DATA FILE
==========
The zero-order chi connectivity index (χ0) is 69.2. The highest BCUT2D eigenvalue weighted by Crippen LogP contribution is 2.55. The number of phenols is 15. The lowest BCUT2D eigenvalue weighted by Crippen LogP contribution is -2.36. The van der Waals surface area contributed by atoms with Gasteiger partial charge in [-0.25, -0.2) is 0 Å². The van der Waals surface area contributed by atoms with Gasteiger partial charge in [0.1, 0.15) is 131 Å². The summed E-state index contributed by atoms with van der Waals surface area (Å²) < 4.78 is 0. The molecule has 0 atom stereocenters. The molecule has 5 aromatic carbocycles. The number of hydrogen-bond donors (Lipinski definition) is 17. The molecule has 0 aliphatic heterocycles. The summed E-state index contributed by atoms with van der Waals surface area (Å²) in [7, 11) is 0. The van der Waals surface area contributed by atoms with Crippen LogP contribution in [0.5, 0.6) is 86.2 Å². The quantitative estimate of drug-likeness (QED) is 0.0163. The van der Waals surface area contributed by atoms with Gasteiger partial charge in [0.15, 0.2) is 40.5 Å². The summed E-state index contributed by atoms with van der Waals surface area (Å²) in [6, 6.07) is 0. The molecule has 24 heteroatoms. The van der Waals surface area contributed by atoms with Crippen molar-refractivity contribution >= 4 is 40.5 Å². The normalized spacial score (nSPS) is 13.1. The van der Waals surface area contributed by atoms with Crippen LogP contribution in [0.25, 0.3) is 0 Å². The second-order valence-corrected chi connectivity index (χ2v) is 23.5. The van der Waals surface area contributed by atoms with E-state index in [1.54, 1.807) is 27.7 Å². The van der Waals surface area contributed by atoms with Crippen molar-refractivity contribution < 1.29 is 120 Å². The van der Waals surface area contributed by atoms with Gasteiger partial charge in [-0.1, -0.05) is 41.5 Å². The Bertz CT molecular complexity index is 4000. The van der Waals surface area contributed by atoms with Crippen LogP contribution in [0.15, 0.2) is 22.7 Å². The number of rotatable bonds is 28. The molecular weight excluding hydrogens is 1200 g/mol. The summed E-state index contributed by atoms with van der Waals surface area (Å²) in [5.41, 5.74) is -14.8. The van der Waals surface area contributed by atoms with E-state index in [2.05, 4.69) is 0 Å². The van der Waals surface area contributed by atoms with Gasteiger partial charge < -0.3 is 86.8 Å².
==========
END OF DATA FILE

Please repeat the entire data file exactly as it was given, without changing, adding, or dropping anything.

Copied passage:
The zero-order chi connectivity index (χ0) is 69.2. The highest BCUT2D eigenvalue weighted by Crippen LogP contribution is 2.55. The number of phenols is 15. The lowest BCUT2D eigenvalue weighted by Crippen LogP contribution is -2.36. The van der Waals surface area contributed by atoms with Gasteiger partial charge in [-0.25, -0.2) is 0 Å². The van der Waals surface area contributed by atoms with Gasteiger partial charge in [0.1, 0.15) is 131 Å². The summed E-state index contributed by atoms with van der Waals surface area (Å²) < 4.78 is 0. The molecule has 0 atom stereocenters. The molecule has 5 aromatic carbocycles. The number of hydrogen-bond donors (Lipinski definition) is 17. The molecule has 0 aliphatic heterocycles. The summed E-state index contributed by atoms with van der Waals surface area (Å²) in [7, 11) is 0. The van der Waals surface area contributed by atoms with Crippen LogP contribution in [0.5, 0.6) is 86.2 Å². The quantitative estimate of drug-likeness (QED) is 0.0163. The van der Waals surface area contributed by atoms with Gasteiger partial charge in [0.15, 0.2) is 40.5 Å². The summed E-state index contributed by atoms with van der Waals surface area (Å²) in [6, 6.07) is 0. The molecule has 24 heteroatoms. The van der Waals surface area contributed by atoms with Crippen molar-refractivity contribution >= 4 is 40.5 Å². The normalized spacial score (nSPS) is 13.1. The van der Waals surface area contributed by atoms with Crippen LogP contribution in [0.25, 0.3) is 0 Å². The second-order valence-corrected chi connectivity index (χ2v) is 23.5. The van der Waals surface area contributed by atoms with E-state index in [1.54, 1.807) is 27.7 Å². The van der Waals surface area contributed by atoms with Crippen molar-refractivity contribution < 1.29 is 120 Å². The van der Waals surface area contributed by atoms with Gasteiger partial charge in [-0.1, -0.05) is 41.5 Å². The Bertz CT molecular complexity index is 4000. The van der Waals surface area contributed by atoms with Crippen LogP contribution in [0.15, 0.2) is 22.7 Å². The number of rotatable bonds is 28. The molecular weight excluding hydrogens is 1200 g/mol. The summed E-state index contributed by atoms with van der Waals surface area (Å²) in [5.41, 5.74) is -14.8. The van der Waals surface area contributed by atoms with E-state index in [2.05, 4.69) is 0 Å². The van der Waals surface area contributed by atoms with Gasteiger partial charge < -0.3 is 86.8 Å².